Twenty-year-old Mia Beeson has taken to the internet to tell her story and in the process, try and help those suffering from similar ailments.
Mia, from Lincolnshire, was diagnosed in 2012 with Crohn’s Disease – which causes inflammation of the digestive system – after she had been getting gradually sicker over the years with symptoms similar to food poisoning.
Mia was prescribed a variety of medications, one of which caused her to lose more than half of her hair, but nothing seemed to work and she started to experience more health problems.
Despite all this, Mia decided to join the Loughborough family as a BA English student in 2016, determined to fulfil her dream of becoming a primary school teacher.
Mia’s first year was difficult for her as she had to attend numerous hospital appointments and she struggled with her symptoms.
Then, in February last year, the disease got so bad that Mia couldn’t eat or drink on her own. She was going to the bathroom more than 20-times-a-day and losing a lot of blood.
She ended up in A&E and was told she’d die unless her bowel was removed and she had an ileostomy – an operation that diverts the small intestine to an opening in the abdomen where the waste is collected in a bag attached to the body.
The brave student underwent the medical procedure and battled on to pass her second year at Loughborough with a 2:1.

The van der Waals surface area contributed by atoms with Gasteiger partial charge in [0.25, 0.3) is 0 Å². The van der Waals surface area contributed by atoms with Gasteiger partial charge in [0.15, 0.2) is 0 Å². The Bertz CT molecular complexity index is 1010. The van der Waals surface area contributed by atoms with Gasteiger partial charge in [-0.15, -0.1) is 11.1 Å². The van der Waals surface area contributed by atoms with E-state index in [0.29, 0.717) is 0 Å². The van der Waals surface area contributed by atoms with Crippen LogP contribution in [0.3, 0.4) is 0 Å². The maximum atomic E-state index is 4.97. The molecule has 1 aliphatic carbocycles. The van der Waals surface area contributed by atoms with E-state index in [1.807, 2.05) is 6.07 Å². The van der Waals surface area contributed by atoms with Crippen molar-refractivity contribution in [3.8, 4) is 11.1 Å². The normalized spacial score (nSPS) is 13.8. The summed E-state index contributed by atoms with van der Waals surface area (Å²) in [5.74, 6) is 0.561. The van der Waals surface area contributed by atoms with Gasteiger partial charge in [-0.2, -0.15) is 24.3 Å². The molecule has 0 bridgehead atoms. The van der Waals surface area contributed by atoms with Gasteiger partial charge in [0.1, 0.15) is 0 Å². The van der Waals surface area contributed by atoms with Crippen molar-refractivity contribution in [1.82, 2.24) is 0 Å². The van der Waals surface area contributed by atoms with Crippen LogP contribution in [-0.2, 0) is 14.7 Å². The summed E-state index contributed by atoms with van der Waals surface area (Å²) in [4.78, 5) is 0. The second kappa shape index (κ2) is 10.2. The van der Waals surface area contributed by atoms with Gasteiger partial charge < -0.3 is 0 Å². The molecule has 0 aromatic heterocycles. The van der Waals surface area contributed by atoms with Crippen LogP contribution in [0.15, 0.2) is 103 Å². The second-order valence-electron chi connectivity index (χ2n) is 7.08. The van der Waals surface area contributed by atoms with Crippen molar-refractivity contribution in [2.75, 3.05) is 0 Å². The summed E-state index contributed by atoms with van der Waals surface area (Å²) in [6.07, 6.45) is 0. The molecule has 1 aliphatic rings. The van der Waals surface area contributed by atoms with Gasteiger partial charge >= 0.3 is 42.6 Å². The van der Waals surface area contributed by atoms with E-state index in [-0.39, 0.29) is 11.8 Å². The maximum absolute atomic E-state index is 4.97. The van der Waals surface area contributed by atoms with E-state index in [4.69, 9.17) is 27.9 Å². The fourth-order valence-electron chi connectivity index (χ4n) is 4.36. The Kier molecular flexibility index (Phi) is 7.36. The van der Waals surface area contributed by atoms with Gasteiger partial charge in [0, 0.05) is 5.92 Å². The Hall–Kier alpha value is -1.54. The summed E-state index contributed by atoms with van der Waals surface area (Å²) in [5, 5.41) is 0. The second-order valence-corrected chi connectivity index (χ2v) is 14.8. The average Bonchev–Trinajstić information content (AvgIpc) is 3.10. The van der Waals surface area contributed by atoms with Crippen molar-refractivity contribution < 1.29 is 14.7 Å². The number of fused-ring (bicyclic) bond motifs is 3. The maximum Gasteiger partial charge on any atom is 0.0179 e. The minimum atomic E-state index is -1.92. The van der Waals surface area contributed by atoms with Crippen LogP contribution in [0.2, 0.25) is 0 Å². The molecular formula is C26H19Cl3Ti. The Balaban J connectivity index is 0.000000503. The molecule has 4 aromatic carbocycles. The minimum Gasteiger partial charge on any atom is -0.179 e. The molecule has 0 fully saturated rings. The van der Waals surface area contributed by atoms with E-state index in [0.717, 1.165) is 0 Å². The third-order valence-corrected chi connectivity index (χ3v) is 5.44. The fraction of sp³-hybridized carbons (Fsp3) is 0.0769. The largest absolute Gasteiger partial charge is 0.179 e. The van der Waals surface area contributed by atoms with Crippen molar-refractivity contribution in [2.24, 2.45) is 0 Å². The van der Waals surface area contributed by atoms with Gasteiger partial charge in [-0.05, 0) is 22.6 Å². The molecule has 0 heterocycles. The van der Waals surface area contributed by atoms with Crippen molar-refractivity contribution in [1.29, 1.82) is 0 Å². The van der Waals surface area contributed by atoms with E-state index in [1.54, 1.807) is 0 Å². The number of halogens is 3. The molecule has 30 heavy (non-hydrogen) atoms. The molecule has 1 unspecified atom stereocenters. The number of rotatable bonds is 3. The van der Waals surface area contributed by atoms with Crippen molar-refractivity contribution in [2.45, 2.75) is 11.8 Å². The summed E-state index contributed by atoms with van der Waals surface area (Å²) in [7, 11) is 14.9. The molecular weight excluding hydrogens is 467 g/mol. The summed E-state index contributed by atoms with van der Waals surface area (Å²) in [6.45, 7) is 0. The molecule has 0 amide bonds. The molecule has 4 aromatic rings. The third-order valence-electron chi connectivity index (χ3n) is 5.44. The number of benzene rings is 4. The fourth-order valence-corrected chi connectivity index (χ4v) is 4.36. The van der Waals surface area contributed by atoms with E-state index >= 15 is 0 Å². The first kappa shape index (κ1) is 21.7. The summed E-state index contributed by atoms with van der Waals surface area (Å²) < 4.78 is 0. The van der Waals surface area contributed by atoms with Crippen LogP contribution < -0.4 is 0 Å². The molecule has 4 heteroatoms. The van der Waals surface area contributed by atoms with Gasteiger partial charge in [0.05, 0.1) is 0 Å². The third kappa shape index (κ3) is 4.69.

A few weeks ago, Mia shared her story and academic success on Facebook and positive comments have flooded in from people all around the world.
Mia, who is the Students’ Union project lead for Ashmount School and the Disability Support Network’s community campaign officer, said: “With Crohn’s and Colitis, there is a stigma attached. No one wants to talk about anything to do with the bowels and the digestive system or going to the bathroom, but I had to talk about it.
“At the time, the thought of having an ileostomy bag was the worst thing in the world, but when I woke up from surgery I couldn’t believe that I felt better straight away.
“I thought it would be good for me to share my experience to raise awareness as so many people suffer from the disease and also so others can feel less embarrassed about their situations, as there really is no reason to be.”
University Vice-Chancellor Professor Robert Allison was so impressed by Mia’s determination that he arranged to meet with her before she graduates later this year.
Whilst congratulating Mia on all that she has achieved, Professor Allison said: “When I read what Mia had put online, I thought here’s one tenacious young lady who has not let a debilitating illness, which would stop many people, stand in the way of going to University and realising her dreams.
“I am very impressed: Mia is the perfect example of a Loughborough student.”
More information on Crohn’s Disease can be found on the Crohn’s and Colitis UK website.